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New-York tribune. (New York [N.Y.]) 1866-1924, September 20, 1905, Image 11

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NORMAN B/S FAST MILE.
Trots in 2 #6 1-4 ot Grand Circuit
Meet ot Columbus.
CMnmboa. Ohio. Sept. S -Norman B.s feat of
JmiljlllirTftt rolumhu? track in tl»e Brat b«at of the
•<■& tro: in SSVi "aa th« feature ■' th« opening of
t»« Grind Circuit races here to-day. Zephyr was
farorite ard Angiola Per-nd choice.
M;m AdbeD. favorite for the Kentucky Stork
Fanr. Futuritj-. for three-year pacers, was
bseim :n straight heats by the only Other starter,
Pat T seeßßd cbefee to Myrave in the SiDl trot.
won after he had Coat th- third heat by r»r"at<-d
bseaktßC Hal C had the small seld to the H-tel
h ,-. M b take for 13* pacers outclassed, and n
the tut twn heats ta slow time. He lost the first
I.!, hv a break at tbe bead ot the «a«tch.
The Ho«ter-Col«mbi:s Stake, the W5 snd -.11
r.a-''c -a'.-s. were onflnlahed on acepant of a
tZ r,- rainstorm Nine thousand people saw the
S^£t ims: cf the ftaSb« w^e Cos, _The track
was i- fIW condition. The summaries follow.
vrv~ -XT BTOCK F^HM FTTTRITT -VACING —
'kpi*E-TEAn-OLrS -TWO TN THREE»-PLT«E
tl w . .
«oB*i" IT. '•• by Bw«s»-D*P«« «B«"rmn> ■•" I 1
*■" Tims. 3:t«V: Ml'«
Ht»llCre— >:tt CUUK .THREE TN FTTEV-JTIKSB
Si.ono
P.. t h ff br Pal vnamm (Pattemw I 1 2 1
giiSc p«teh« bik.r rratatttae) | 3 .
Kci%tSß^sni: \ Il.j
flStSm. hum. ti.ocTr.ts. till 7 -
SSTsiri. b ~ >Gb-ttet>. • 12 10 dr
'„"i«-'i fr — rrinMipwm) ...i* 14 <lis
tf _ .-„""" b _ h iHaydMJ) fi 13 dr
M^Mtte '>"!! b. m. fßenyon) ci»
p,— .- -:-. m .Penn>-k> <31s
"* ?.m. i:ll^*. 2.12. 2:11=». . 12.
ACrNG JhM <,=P— HOTEI, HAH'MAN ETAKE--
F T RSE II.WW I Hill 1 HEATS.
n-i r a- it. fc T Bal Dntart (Sfasak) 2 1 1
A>ci.' b. h.. t- ~iaao tWalker* 1 = J
j- "• Par^ b. h OVOn) f » -
*>_-<« -~t—— m iSudert 4 4 4
■'""" T^TT>». 2:12»». I ISH. 2:l3Va.
TKOr --v.-5—2-M> CXABB--CrjMJltBC6 fTAKE-Pi'RSE
13.000 THREE HEATS.
v— a.- E Wk. p. by PhaJlas (McCarthy 111
M^ro Hk. h. .r>:ck«r«on) 3 2 5
S I— ::■::::::::::::::::::::•::: 5 | §
a ! i
-.-» ;.!»;:,. 2:07 V 2:i"«V
THOTTING-2 •" ■■:-=..-.= -HOSTEK-'-oi.uMBTJB BHKWT
KBTIMS FTAKES. HO.OW— THBEE HEATS. itn
♦r:si-.ed )
Gi-iwood M . >r i- . . hv Bntbr Bwrna t.. BbXtonsU). 1 2
SSSS ro g. . by &Ofai • fiWwson 2 1
SSt Vfftkm. b. Jt Nicolsl * 3
Aar'e. c- - (SMnAers).. .—. — b 5
T-.rr... SKWV. 2 10.
rA CD«6-*:l« CI-AS&-P T JH : ?n JI.OOO-THKEE IS
five. fUaßalshedO
v«nh« -~-c -- IE-. tar Ma.rt:r. roans CVtai>lii«9 ■ 1
oajßua G.. bn m. 'Vai-T.tir.e,' |
Elic'-ric Siorrc. c g. iH»ir!c».i • r
TT!U^= C bii- i .FTumea'i 2
Z'jrcse. b. »i CBearton . ■_ •••-•■ • • •
M.» K;r?:ir.g. Uk. bl ghqtert .
A!'« Br-ok-e. b m. CWljsonj «
Sn9 Bnxaa. b. s. v^ i-7V' v 8
v<>— 2:ll n.\i=S^-Pi"RSE W.nno— TITRBBB IN
rrvß, (Chniiishsaj
-«*9 Boolfr X r . by Texas Jack fUKSBwenl...... •- 1
The Jndae. s> f <3 " - i
KM leuMfla. tr- n»- <O*rrtt^ • £
Bn WtlkaSj hr. s. (Seocktonj i,
Ethel R;oc b. m. rwhjr*. «
Dakota Da* gr. p. (CbrlstJ -- " 2
F^r-a. - - •-* i
WM Br.re. Jr_ b. h. >MasP*y) - - o
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AOmitm. eh. m. 'H»cr--K - g
rioroJora. br. - 0W1W..--» -
6 -x-
FEW, "AUTOS' ON COVBSE.
Roods in- Bod Condition for Trials—
Christie Car Ready.
[By Te!«r-ae- to B* Tribune.]
Miaeate- Lens Island Sept. IS.-Owlng to the
miwlcy condition of the roads, few cars entered tr.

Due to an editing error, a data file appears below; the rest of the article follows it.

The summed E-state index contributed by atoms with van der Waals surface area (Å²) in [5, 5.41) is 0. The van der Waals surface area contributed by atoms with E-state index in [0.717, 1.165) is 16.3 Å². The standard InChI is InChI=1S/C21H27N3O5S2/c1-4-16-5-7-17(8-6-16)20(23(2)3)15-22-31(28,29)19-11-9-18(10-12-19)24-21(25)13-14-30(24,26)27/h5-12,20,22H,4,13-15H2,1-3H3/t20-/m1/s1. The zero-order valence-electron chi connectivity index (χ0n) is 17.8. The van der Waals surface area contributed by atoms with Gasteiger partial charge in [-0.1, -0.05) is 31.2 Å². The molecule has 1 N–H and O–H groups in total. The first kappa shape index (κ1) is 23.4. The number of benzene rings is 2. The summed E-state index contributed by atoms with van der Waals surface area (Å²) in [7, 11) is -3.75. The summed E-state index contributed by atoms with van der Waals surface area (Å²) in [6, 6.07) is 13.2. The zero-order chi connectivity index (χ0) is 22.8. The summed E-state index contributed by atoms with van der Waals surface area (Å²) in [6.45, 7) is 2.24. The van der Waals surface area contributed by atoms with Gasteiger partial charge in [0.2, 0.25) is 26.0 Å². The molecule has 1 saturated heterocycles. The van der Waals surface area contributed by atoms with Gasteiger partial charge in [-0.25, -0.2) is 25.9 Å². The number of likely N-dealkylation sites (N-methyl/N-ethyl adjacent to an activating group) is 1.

tbe Vanderbflt Cup elimination trial on Saturday
went ever tha coarse on-day. The White rteamer.
w : -r. TTalter White at the wheel, was out. It s
much heavier than the machine driven by Webb
Jay. ar.d clears the ground by l»>s? than a foot.
110-iiorsepower Christie car arrived here
• v 's afternoon. ar,4. white the car was not driven
_„- t>. e coune, both Aobinson ar.d Owen, who
are rivals 'or the honor of pfloting the machine.
Buest much tjnae at the steeri:^ wheel on the way
down to the course. .
Robert Lee Morrell. chairman of the racing board
o**the American Automobile Association, received
c* telephone rr.eeeage from the Premier people, aak
♦ng if their car might Btart ir, rue mUmiaar race.
pToniislcg to reduce th« weignt af--?-waxd to the
--guiatiori limit if the car should quality
* There ls a rumor That the Mattheaon car is over
weight ard. therefore, may not start on Satt:rdav
Thet»o Pcpe-Toledo cars will probably go over
the course to-morrow.
ENGLISH RUNNER MAY COMPETE.
J. M. Morton Granted a Permit to Eace in
This Country.
Jsmes E Sullivan, chairman of t—« nssUonal nm
i-a: 'on committee. bai received Cram Secretary
Herbert oi th* Amateur Athletlo Association of
Oreat Britain. a cable announcing that J. M.
i^ZF- g.^toSV^SS to ,or:p^ in this
50VEL CONTEST AT APAWAMTS.
Handicap Open Only to Players Fifty-five
Years OH and OreT.
■n- nfSdate of The Apawajnii Golf Olub ar Bye
h^TpSS a novel contest in the fall schedule.
rv,irrv six has':
3^3^. ot age ar.d eve', at handicap fix^d b,
L I TLmbettv-a tot be* gross and second b<-t
- 5 * *, fnr y-est nf #. ar:<s second best n<?t
?
. .«.~,>^r 2&— Ea^Steeri ~*m rne^; play
•SOS 7 "-"J cT VV b *' -^jTTcur bail m!xP<l foursome;
lasdicapa over short co^.se.
v '" --'. _ — m/t.tmmt, --'<■ liandlcap. Third
S»tartl»y Sep'err.ber -3— "F'
■b rhanipionsiiip. t;.---.'- ho i es me4a! rla7
Wednesday. September w .-our-om^.
£%*s&£« '
r. «•• . , «_».,»#- >.ol^s -r.-ial play hajvil
""■ -
- .hoI-b «cra'.rh ( £"'- r *=^« ■ r ./ r ' , r .« cr . T -d by AB.
- - ■ E-orea to qpaßtr tor two
'- • •« SW . October !»-««*«« &£*£"*■ *"
-■^v. October 3-- \V; r ' r ' f »«r.. i»th>n clnfc* *nd
■fl |«Md ciube. Ottr-e-t :-«arF rj _a^e a.4 - r and
oea{ groe* !«ro!>-i and prize* i<
qLSSgSS&r 14-Seccra Wainwrlgtt c U p.
•- ub handicap*. on» hci« -da: "lay
v«-"(!^aDe over ■fcor' '-r.urß*: two bal! [mnofne. ..^_
=a-urSy Ocobfr 2S— Final? TttaiaUlß CIU»: ••£■ ■■'■•
kielM i»tch raj" a^ainft bod« chd> hsadlcafM .
Twsdsr. November "— "!"iirrv- e ix hole* BseOaJ P«J
h&cilcii» Priier DM bs«t gross 3d Ml E^->r»?.
COFET Df THEOES OF MAIIDI GRAS
Throwing Confetti May Be Stopped Float